Brad, the "by our lights" disclaimer has to do all the work--and would prevent me from being as cutely hubristic as Hume was. If there is a God then why should we expect our (contingent, flawed, culturally-specific, temporally specific) lights to be the right ones by which to judge him? Why should we expect to understand how the pieces fit together, and whether the pieces that we perceive as evil are necessary to some good that we'd recognize as greater if only we were able to perceive it? I might not like it, but I know enough about the limits of my moral knowledge not to think that dispositive.

[I]s the echo inside your brain of the bad relationship you had with your father. Now "bad" is doing all the work. If we are the equivalent of moral and spiritual children, are we best served by a parent-god who never does what parents do: provide discipline, structure, order, and teaching? Or, if we're going the deconstructive echo route: is a good religion the echo in my brain of the moral beliefs I happen to hold even in the absence of the religion? What's the point of that?

[You've got me channeling C.S. Lewis, which is a bizarre position for me to end up in...]

But we are not that ignorant about what "good" and "evil" really are, are we? I mean, if the priests told us that God had commanded us to slay all the Amelekites, we would say that the priests were false priests and their God a false God--not that the slaying of the Amelekites is "necessary to some good that we'd recognize as greater if only we were able to perceive it"--wouldn't we?

I would respond by channeling C.S. Lewis's friend J.R.R. Tolkien:

"Good and ill have not changed since yesteryear; nor are they one thing among Elves and Dwarves and another among Men. It is a man's part to discern them, as much in the Golden Wood as in his own house." --Aragorn of the Dunedain.

Evil deeds do not cease to be evil just because a God does them. John Calvin's God, who treats almost every soul he creates not as an end but as means, and damns and tortures them for eternity to accomplish some other goal that we will never comprehend, is a doer of evil--if the word "evil" has any meaning. The Unitarian-Universalist God who uses her infinite power, infinite wisdom, infinite patience, and infinite mercy to eventually get us all on the Big Raft to Heaven by our various roads, that God is a doer of good--if the word "good" has any meaning.

If you presume that (a) there is a God who (b) is good, then priests who preach a God of Evil are ipso facto preaching a bad religion, are they not?


One more word: The discussion started with Sanford Levinson's pointing to an article by the creepy Richard John Neuhaus:

Open University: THOSE WHO TAKE THEIR THEOLOGY SERIOUSLY: by Sanford Levinson: With regard to Richard John Neuhaus, I warmly commend an article in which he addresses the question whether Mormons are really Christians. It's interesting not only in itself, but also, of course, with regard to the likelihood of right-wing (and traditional) Christians to support Mitt Romney.... Perhaps this is all irrelevant to the Christian Right, that it doesn't matter whether a candidate is presumptively damned unto eternity (as are, for many traditional Christians, Jews).... [W]ill Romney be allowed to describe himself as a Christian (assuming he does) without being called on it by Neuhaus and others who take their theology seriously?

I want to complain that Levinson does not explicitly lay out what Neuhaus is doing, how it self-destructs, and how it appears to be profoundly opposed to the teachings of Jesus.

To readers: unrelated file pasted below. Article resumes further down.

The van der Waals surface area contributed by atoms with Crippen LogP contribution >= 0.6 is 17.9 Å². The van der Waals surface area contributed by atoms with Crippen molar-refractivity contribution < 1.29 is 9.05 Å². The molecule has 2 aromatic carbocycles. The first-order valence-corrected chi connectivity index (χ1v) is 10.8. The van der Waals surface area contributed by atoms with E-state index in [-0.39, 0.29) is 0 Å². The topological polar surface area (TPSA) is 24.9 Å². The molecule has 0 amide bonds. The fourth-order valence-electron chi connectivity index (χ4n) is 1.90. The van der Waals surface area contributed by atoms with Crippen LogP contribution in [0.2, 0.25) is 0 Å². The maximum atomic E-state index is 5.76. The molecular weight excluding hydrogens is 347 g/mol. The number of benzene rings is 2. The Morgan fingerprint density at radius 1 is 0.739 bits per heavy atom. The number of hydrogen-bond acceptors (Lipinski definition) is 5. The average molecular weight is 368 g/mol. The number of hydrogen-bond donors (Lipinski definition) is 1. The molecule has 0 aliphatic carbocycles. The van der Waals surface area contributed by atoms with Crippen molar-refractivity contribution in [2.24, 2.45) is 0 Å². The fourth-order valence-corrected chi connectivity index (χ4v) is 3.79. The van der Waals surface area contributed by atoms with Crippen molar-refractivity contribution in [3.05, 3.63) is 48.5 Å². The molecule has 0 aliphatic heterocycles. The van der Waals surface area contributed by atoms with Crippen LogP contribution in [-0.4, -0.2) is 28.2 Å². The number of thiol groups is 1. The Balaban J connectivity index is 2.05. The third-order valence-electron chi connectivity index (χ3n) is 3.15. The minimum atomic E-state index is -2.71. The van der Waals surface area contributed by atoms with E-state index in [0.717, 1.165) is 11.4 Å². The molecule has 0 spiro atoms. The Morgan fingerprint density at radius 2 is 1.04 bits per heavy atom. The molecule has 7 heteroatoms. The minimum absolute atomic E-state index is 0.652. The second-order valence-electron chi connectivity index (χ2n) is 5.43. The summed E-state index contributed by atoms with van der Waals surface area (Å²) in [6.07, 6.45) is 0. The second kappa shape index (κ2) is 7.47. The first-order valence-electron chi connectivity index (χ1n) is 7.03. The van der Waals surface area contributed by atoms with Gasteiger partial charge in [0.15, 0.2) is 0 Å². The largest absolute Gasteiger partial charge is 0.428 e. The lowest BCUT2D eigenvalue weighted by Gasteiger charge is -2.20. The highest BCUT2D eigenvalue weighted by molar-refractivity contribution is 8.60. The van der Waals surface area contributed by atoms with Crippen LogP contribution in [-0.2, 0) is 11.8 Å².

Neuhaus, after all, could ask the question: "Are Mormons Children of God?" The answer would be: "Yes, we are brothers and sisters." He could ask the question: "Do Mormon Believers Teach That One Should Do Good, Fear God, and Eschew Evil?" Once again, the answer would be: "Yes, we are brothers and sisters." But Neuhaus asks the question, "Is Mormonism Christian?" to which he gives the answer: "No." And from this answer Neuhaus draws conclusions:

  • Mormon theology is a "bizarre phantasmagoria of fevered religious imagination"--and that's a bad thing. (Let's not ask how anybody who takes the Revelation of St. John the Divine to be Holy Writ can think that bizarre imaginative phantasmagoria are bad.)
  • The relationship between Mormonism and Christianity is like the relationship between Islam and Christianity.
  • Dialogue between Mormons and Christians is not "ecumenical" but rather "interreligious."

"Ecumenical"... like so many other things, the root is "oikos"--house. "Ecumenical" dialogues are inside-the-house-dialogues, dialogues with people who you trust and like enough to invite into your house to warm themselves by your fire and toast marshmallows. If a dialogue is not "ecumenical" but "interreliglous"... well, you are saying that they're not your friends, not people who you invite in to sit by the fire. What Neuhaus is about a a Karl Schmitt move: a division of the world into "us" and "them," into "friends" and "not-friends" with Mormons on the side of the not-friends--off in the corner with the Muslims, actually--and all that would follow from that.

Now one could say a great many things about this Karl Schmitt lets-divide-the-world-into-friends-and-not-friends move of Richard John Neuhaus. But let me once again turn over the heavy lifting to that first-century Rabbi Yeshua ben Yosef, God-Saves the Anointed One of the House of David, Jesus the Christ:

NETBible: Mark 9:38 ff: John answered him, saying: "Master, we saw one casting out devils in they name, and he followeth not us. And we forbad him because he followeth not us."

But Jesus said: "Forbid him not. For there is no man which shall do a miracle in my name that can lightly speak evil of me. For he that is not against us is on our part. For whoever shall give you a cup of water to drink in my name because ye belong to Christ, verily I say unto you, he shall not lose his reward."

Jesus tells his disciples exactly what to do with weirdos who claim to be acting in his name: embrace them as brothers.